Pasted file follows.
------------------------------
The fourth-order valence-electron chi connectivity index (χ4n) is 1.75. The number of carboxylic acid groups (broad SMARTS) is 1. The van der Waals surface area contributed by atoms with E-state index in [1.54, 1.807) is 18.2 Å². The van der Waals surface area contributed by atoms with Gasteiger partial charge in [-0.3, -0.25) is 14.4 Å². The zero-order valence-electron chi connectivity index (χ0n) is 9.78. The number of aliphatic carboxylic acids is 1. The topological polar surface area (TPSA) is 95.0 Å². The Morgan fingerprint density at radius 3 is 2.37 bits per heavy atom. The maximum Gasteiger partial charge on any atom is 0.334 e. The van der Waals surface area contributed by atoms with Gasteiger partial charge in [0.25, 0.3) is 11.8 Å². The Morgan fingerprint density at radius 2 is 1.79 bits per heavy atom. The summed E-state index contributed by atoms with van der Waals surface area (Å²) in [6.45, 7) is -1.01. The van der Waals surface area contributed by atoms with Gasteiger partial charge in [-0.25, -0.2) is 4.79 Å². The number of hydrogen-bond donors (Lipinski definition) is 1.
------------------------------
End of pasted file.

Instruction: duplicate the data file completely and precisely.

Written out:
The fourth-order valence-electron chi connectivity index (χ4n) is 1.75. The number of carboxylic acid groups (broad SMARTS) is 1. The van der Waals surface area contributed by atoms with E-state index in [1.54, 1.807) is 18.2 Å². The van der Waals surface area contributed by atoms with Gasteiger partial charge in [-0.3, -0.25) is 14.4 Å². The zero-order valence-electron chi connectivity index (χ0n) is 9.78. The number of aliphatic carboxylic acids is 1. The topological polar surface area (TPSA) is 95.0 Å². The Morgan fingerprint density at radius 3 is 2.37 bits per heavy atom. The maximum Gasteiger partial charge on any atom is 0.334 e. The van der Waals surface area contributed by atoms with Gasteiger partial charge in [0.25, 0.3) is 11.8 Å². The Morgan fingerprint density at radius 2 is 1.79 bits per heavy atom. The summed E-state index contributed by atoms with van der Waals surface area (Å²) in [6.45, 7) is -1.01. The van der Waals surface area contributed by atoms with Gasteiger partial charge in [-0.25, -0.2) is 4.79 Å². The number of hydrogen-bond donors (Lipinski definition) is 1.